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  #41  
Old 20-07-2017, 03:27 PM
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Lognic04 (Logan)
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Hi Luca, from what ive heard a wedge is just too finicky to use for astrophotography, and is just a pain to polar align. right now id choose a dob. you wont regret it! then you can move up to a proper AP rig later.
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  #42  
Old 20-07-2017, 03:32 PM
m11 (Mel)
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Hi Luca,

Thanks Random trial and error with my 16inch dob. I generally use my 6se for deep sky stuff via stacking.

Mel


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Originally Posted by Luca.C View Post
Hi Mel,

That photo of Jupiter is amazing!

Is that through your 8 inch skywatcher?
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  #43  
Old 20-07-2017, 04:04 PM
m11 (Mel)
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No problems, I reckon its a fun and interesting period.

If you are interested, happy to do a viewing session when the weather is clear to go through some of the scopes and show some deep sky objects that are the bright objects that look good from surbubia.

Also the view through binoculars as some objects are nice and can be seen in binos easily.

Regards,

Mel
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Hi Mel,

No, not at all! This is my very first approach to space watching!



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Originally Posted by Luca.C View Post
Hi Mel,

No, not at all! This is my very first approach to space watching!
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  #44  
Old 20-07-2017, 08:45 PM
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Nebulous (Chris)
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Originally Posted by Luca.C View Post
Hi Chris,

As of the scope, I really don't want to rush things and make the wrong decision wasting money.

What is your second telescope?

Hi Luca,

It's certainly a very good idea to gain as much information and understanding as you can before jumping in, but I don't think that there's such a thing as a perfect single starter choice.

You asked about my other telescope...


The second telescope is a 150x750mm SkWatcher Newtonian on an EQ3 mount. (see pic below) In other words it's a 6" diameter "light bucket" that has a big primary mirror at the bottom of the tube and a small secondary mirror which directs the image into an eyepiece. The eyepiece is an interchangeable lens which allows the user to change the effective magnification - within a certain range anyway. (Cost me $699 new). Currently I mostly use it to take pictures. The 'first' telescope - a small refractor - is mounted on top and I can use that (and a smaller finder scope) to work my way around a constellation, taking reference shots through the Newtonian as I go). But that's just one way to use it. For instance, I could put the camera on the top scope and an eyepiece on the Newt. They are both classed as F5 focal ratio (reasonably "quick") and are fine for basic photography. Or I could put the small refractor back on its original mount for light and easy transport and quick viewing.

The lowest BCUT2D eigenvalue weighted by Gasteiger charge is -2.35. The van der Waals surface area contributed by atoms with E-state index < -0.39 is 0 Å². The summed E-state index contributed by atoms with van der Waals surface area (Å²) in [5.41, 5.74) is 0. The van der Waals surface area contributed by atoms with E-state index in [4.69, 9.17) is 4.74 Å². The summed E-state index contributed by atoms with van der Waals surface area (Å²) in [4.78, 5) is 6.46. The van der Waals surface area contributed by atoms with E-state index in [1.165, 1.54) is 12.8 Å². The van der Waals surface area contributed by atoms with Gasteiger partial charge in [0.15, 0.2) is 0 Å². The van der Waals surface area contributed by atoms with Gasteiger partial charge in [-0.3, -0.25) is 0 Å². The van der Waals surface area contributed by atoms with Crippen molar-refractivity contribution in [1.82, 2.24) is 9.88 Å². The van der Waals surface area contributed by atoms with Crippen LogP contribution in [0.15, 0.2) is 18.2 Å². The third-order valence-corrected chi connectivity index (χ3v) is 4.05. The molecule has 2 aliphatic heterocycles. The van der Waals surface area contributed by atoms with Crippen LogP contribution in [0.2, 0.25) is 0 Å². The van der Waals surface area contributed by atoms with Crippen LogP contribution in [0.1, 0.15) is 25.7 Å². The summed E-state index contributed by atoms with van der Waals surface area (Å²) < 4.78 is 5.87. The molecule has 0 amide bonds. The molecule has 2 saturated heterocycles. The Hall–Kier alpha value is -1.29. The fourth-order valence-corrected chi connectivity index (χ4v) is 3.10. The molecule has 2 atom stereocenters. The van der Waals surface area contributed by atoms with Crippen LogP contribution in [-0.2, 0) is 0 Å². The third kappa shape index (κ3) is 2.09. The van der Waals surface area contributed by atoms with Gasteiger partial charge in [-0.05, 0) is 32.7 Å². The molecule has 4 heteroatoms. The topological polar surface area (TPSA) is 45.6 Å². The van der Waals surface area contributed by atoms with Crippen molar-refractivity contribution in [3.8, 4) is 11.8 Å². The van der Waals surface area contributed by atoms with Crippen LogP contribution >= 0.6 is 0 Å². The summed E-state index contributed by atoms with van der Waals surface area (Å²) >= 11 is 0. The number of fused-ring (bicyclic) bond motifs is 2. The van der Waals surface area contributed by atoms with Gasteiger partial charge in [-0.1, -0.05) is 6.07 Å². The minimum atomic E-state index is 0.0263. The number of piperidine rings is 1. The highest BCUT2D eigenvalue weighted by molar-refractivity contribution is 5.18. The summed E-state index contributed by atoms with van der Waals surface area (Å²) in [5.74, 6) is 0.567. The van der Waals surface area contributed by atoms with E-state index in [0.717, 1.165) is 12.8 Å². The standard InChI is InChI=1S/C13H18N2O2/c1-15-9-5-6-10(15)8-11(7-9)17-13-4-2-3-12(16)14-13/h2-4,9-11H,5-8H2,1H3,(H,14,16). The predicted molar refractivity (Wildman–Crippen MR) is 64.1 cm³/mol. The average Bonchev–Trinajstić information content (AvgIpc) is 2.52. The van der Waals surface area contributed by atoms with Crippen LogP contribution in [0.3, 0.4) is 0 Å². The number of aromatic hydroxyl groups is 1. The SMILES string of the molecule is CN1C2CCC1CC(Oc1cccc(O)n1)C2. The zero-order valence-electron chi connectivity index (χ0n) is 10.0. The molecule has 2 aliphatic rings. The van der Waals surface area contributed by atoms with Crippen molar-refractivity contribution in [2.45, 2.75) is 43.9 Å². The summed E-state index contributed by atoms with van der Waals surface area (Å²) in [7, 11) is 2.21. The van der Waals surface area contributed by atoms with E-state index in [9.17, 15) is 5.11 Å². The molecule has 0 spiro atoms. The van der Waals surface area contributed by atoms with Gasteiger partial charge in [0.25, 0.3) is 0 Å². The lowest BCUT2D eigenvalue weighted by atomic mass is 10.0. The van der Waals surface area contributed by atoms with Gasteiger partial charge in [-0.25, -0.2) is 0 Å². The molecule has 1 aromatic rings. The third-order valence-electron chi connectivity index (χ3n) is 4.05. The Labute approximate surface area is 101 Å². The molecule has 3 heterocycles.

The EQ3 mount is an "Equatorial" mount which means it has more complex geometry than the basic Alt-Az mount (which just goes up and down and left and right). To work properly it needs to be accurately aligned with the South Celestial pole. They're a splendid bit of kit but a pain to keep setting up for a beginner.

Edit : Snipped some surplus information..

The first telescope is an 80x400 Skywatcher refractor that cost about $300 new.

“Astrophotography” covers a very wide range of possibilities too. All of my telescopes can be used for beginner star photography, but they have different strengths and weaknesses. I enjoy taking wide field views of particular constellations (using just a camera on a tripod) and then aiming at specific areas through a scope. But I (currently anyway) have no interest in trying to get the sort of highly coloured close-up shots of deep space objects that you can find splendid examples of elsewhere on this forum. It’s enough for me to get simple pictures at much lower magnification, and my current equipment is plenty good enough for that.


Good luck with your choice.

Cheers,

Chris

The picture:

The small finder scope (top centre) gets me approximately in the right area. I can then explore and star hop using the refractor on the right. The Newtonian has a camera mounted in that photo, but a range of different powered eyepieces could go there instead. It only takes a few seconds to change them over. When in use, the screen on the back of the camera would be flipped out and there would also be a remote release cable attached. In the picture the EQ3 mount has been adjusted in such a way that it can be used in a similar way to an Alt-Az mount, and I don’t need to align it with the pole. The two scopes together cost about a thousand dollars.
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Last edited by Nebulous; 20-07-2017 at 10:44 PM.
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